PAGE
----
Andreas L Delmelle wrote:
Which brings us to another important piece of information that would be interesting to know: how big are each of those instances?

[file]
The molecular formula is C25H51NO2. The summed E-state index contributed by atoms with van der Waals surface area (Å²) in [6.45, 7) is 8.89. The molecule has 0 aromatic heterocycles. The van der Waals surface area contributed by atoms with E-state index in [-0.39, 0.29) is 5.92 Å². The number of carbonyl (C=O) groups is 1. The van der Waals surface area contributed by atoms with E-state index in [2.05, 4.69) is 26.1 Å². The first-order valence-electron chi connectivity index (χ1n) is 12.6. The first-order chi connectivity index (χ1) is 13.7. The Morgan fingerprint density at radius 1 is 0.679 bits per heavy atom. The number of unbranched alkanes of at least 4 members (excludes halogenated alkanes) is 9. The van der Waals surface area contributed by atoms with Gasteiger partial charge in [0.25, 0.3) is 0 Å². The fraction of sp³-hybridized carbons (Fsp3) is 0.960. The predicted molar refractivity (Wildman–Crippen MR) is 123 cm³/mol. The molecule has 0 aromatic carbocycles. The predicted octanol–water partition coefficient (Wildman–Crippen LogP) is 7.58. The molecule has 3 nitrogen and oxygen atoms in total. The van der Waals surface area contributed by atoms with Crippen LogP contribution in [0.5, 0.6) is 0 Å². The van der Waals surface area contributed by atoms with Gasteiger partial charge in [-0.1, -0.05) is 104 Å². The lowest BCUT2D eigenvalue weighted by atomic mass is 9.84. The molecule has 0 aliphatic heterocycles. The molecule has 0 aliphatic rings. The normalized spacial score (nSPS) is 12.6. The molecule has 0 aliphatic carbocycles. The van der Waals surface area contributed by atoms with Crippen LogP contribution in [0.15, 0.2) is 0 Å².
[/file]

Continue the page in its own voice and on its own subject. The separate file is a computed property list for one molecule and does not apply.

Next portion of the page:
Quite some time ago I did some statistics on number of children of FOs, using the FOP examples and FO files from bug reports. The breakdown was roughly the following ~50% no children, mostly FOText nodes and FOs like region-body and page-number-citation ~40% one child, mostly blocks and inlines (fo:wrapper) having exactly one FOText node as child <10% 2..10 children <<1% more than 10 children, mostly fo:flow, table and table-body and a few blocks, usually wrapping other blocks. Real world documents with more tables and inline formatting might have more multi-child FOs. I haven't checked whether FOText still inherits the children field on trunk. If so, it is certainly a good idea to get rid of this (in the maintenance branch, this had widespread implications). The case of exactly one child might be worth optimizing too. Two possible solutions: A) all FO node implement a FOContainer interface, for example FONode childAt(int) int numberOfChildren() where FOText for example would hardcode return values of null and 0. B) Use a FOChildrenIterator interface with specific implementations for FO nodes which can have none or exactly one child. Furthermore, in the maintenance branch most of the more specific FOs copied children from the generic children list into properly typed fields before starting layout, in many cases the generic children list could have been deleted afterwards if this wouldn't have broken a few generic recursive algorithms like the one adjusting available space due to footnotes. The discussion then had Keiron said he'd even get rid of the generic children list in favour for properly typed fields, thereby giving up some flexibility needed for extensions. This could be implemented with either of the approaches above too (FOContainer interface or FOChildrenIterator interface). J.Pietschmann